goldusdlog081009.png

 

I think the problem is that the human mind cannot easily comprehend exponential functions. For example 5% per year interest on £1000 would mean you double your money in 14 years.

 

The doc explains it here:

 

From:

 

However, with gold we have it in reverse. First the majority of the population can't beleive that money can be created out of nothing. Second we have massive printing and money creation. Now when gold goes vertical in usd, people will say it will come back down. What they misunderstand is the price of gold is not going up (an oz of gold is still an oz of gold), it is the value of paper that is going down and what other people are prepared to pay you for it.

 

 

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Now we're getting into some real TA here. I just thought it might be interesting.

 

http://goldismoney.info/forums/showpost.ph...postcount=30363

db.png

 

And here the close-ups (1979/80 and 2008/09):

 

Gold_USD.png

Gold_USD.png

 

They could not be any more different.

 

I don't think it was a true double top pattern, more of a cup and double handle.

 

225780-125497377208654-Chris-Vermeulen_origin.jpg

 

From: http://seekingalpha.com/article/165435-com...ndle-volatility

 

 

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I don't think it was a true double top pattern, more of a cup and double handle.

...

I agree 100%. But I read "double top" in some places - even on GEI. :)

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I think the problem is that the human mind cannot easily comprehend exponential functions. For example 5% per year interest on £1000 would mean you double your money in 14 years.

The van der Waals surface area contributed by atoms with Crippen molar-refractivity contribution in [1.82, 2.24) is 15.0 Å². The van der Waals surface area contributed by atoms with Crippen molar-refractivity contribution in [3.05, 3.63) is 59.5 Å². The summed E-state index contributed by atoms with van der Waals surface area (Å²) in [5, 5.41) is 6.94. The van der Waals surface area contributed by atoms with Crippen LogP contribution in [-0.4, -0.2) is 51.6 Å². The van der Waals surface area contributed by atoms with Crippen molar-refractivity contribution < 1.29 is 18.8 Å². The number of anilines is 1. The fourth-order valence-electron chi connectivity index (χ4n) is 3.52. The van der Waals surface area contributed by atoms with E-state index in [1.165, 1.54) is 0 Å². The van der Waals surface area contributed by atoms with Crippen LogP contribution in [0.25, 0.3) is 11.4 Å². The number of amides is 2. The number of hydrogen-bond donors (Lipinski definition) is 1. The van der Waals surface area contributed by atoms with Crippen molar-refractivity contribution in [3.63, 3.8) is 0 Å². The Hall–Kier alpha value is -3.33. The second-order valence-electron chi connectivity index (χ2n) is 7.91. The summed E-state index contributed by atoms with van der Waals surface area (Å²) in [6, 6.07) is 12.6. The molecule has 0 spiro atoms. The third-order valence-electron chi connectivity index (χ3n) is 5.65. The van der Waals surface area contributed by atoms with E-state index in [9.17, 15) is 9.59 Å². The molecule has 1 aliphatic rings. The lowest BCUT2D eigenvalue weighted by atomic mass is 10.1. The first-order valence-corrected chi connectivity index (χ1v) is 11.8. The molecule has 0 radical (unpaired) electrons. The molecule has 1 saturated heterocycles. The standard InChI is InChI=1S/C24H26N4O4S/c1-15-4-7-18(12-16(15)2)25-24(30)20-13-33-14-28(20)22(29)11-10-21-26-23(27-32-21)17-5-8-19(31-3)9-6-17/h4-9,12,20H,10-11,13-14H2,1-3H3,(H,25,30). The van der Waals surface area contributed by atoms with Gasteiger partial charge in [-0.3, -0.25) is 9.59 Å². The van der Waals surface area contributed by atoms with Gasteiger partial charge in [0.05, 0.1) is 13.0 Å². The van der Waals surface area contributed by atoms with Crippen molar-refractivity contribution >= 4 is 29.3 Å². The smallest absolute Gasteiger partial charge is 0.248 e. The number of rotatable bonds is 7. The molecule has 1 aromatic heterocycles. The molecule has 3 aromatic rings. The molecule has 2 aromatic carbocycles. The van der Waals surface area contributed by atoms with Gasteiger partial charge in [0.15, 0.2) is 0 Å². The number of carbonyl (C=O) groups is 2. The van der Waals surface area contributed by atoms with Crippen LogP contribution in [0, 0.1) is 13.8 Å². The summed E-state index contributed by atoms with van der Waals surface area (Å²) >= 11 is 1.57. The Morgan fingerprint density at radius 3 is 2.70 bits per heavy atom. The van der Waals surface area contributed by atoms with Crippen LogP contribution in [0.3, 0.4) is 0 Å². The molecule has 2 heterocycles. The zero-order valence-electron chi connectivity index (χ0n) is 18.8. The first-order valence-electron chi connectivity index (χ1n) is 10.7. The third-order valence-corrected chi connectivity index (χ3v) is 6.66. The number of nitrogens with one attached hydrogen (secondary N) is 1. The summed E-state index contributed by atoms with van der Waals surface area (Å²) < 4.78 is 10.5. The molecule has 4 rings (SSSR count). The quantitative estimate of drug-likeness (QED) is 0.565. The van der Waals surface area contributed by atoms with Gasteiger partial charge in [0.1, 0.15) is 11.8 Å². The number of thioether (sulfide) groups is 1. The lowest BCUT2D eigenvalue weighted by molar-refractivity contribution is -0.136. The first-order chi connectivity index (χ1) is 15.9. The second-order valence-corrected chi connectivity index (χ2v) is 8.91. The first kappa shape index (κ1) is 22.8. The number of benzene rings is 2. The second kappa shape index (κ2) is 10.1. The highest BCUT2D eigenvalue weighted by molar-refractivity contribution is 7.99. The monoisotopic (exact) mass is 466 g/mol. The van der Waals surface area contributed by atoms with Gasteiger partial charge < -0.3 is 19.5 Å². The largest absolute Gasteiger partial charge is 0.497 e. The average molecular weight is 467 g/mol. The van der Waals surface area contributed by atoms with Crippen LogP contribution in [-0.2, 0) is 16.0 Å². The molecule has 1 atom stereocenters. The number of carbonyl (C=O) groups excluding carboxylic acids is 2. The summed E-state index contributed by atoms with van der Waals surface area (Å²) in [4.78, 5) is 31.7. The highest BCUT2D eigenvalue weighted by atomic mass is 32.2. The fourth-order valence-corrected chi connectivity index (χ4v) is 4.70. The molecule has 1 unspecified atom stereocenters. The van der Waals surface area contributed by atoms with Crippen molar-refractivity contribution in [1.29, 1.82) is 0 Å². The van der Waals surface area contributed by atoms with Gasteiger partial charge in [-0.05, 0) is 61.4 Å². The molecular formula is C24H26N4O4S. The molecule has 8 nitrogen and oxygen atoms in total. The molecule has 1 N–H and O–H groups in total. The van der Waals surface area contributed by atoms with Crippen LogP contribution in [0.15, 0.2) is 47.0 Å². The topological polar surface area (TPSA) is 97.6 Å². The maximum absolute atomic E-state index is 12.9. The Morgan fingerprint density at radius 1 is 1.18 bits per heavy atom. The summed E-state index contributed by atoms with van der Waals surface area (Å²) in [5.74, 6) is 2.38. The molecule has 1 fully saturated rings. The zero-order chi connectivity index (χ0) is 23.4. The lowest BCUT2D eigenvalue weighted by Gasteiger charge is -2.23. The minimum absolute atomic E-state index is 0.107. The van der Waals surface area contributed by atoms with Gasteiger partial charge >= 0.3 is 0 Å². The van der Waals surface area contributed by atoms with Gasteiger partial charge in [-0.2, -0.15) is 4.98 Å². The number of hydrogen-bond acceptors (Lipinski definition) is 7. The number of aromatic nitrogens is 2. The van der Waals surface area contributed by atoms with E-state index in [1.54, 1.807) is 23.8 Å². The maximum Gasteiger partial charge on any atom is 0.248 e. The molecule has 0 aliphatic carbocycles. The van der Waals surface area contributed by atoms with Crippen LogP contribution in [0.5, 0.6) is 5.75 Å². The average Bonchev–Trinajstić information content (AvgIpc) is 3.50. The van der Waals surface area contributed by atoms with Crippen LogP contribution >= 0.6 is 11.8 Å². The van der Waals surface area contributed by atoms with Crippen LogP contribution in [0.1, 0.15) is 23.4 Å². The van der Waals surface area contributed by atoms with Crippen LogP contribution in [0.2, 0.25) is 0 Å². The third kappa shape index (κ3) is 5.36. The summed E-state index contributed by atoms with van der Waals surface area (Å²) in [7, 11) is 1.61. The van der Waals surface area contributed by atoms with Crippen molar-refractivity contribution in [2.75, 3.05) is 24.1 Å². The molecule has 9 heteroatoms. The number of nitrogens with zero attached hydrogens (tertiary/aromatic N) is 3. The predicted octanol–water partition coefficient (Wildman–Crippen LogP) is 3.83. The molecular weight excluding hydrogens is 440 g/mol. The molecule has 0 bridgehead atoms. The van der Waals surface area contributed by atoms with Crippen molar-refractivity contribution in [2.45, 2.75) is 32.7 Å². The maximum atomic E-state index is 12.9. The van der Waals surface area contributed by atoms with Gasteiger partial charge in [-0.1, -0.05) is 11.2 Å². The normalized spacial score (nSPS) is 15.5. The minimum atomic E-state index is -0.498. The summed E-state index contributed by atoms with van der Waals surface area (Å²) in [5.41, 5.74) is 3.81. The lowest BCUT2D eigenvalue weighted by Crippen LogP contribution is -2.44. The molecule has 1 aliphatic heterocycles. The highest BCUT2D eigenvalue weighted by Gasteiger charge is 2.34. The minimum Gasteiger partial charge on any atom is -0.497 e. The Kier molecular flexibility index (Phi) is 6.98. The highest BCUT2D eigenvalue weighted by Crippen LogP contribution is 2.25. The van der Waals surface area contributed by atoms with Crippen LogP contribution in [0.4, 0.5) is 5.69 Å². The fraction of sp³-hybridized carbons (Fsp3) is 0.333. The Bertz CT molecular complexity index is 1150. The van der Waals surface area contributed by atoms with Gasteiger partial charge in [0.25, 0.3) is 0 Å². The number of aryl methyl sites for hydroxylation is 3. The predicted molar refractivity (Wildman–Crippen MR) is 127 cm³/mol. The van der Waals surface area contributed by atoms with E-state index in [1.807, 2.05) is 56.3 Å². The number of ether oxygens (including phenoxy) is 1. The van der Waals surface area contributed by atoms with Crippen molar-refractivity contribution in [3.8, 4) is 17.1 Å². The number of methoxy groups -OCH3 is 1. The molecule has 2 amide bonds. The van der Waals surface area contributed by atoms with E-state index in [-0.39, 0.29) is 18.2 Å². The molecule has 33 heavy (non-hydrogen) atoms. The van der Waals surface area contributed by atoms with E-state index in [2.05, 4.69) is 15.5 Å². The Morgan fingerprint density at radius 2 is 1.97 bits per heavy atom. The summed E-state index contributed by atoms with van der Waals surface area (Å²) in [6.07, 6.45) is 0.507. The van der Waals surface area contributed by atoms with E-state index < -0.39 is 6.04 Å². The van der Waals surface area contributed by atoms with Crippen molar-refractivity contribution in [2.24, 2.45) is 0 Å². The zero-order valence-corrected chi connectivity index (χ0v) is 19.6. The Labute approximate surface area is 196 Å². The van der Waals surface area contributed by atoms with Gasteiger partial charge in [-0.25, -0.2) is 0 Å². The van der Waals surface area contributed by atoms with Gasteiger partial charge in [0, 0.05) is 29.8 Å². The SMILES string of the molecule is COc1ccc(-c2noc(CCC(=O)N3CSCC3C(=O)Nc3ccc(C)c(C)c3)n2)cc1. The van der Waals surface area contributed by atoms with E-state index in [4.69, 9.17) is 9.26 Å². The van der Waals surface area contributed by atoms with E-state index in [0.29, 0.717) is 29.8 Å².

The doc explains it here:

 

F-QA2rkpBSY&NR

 

However, with gold we have it in reverse. First the majority of the population can't beleive that money can be created out of nothing. Second we have massive printing and money creation. Now when gold goes vertical in usd, people will say it will come back down. What they misunderstand is the price of gold is not going up (an oz of gold is still an oz of gold), it is the value of paper that is going down and what other people are prepared to pay you for it.

 

I'm worried about the notion that some of those who are trying to time markets, don't understand everything in this video already. This is taught in GCSE maths (for those educated in the UK), isn't it?

 

If you're timing or thinking of timing markets, then it's important to note that this level of maths is second nature to the people who manage the vast majority of money on the markets. Anyone who gets involved in the competition that is market timing, should at least have an idea of who they're competing against!

 

I really don't want to sound elitist, but I think the most important thing any investor can learn is under what conditions it is better to let someone else invest for them - in most cases this can be automated with very little cost by following a balanced portfolio. Yes, this would mean we'd only have about 10% of our wealth in gold, but that would be because we'd be aknowledging that the average wealth 'knows more than us'.

 

Ok.. interlude over. Carry on GF. :)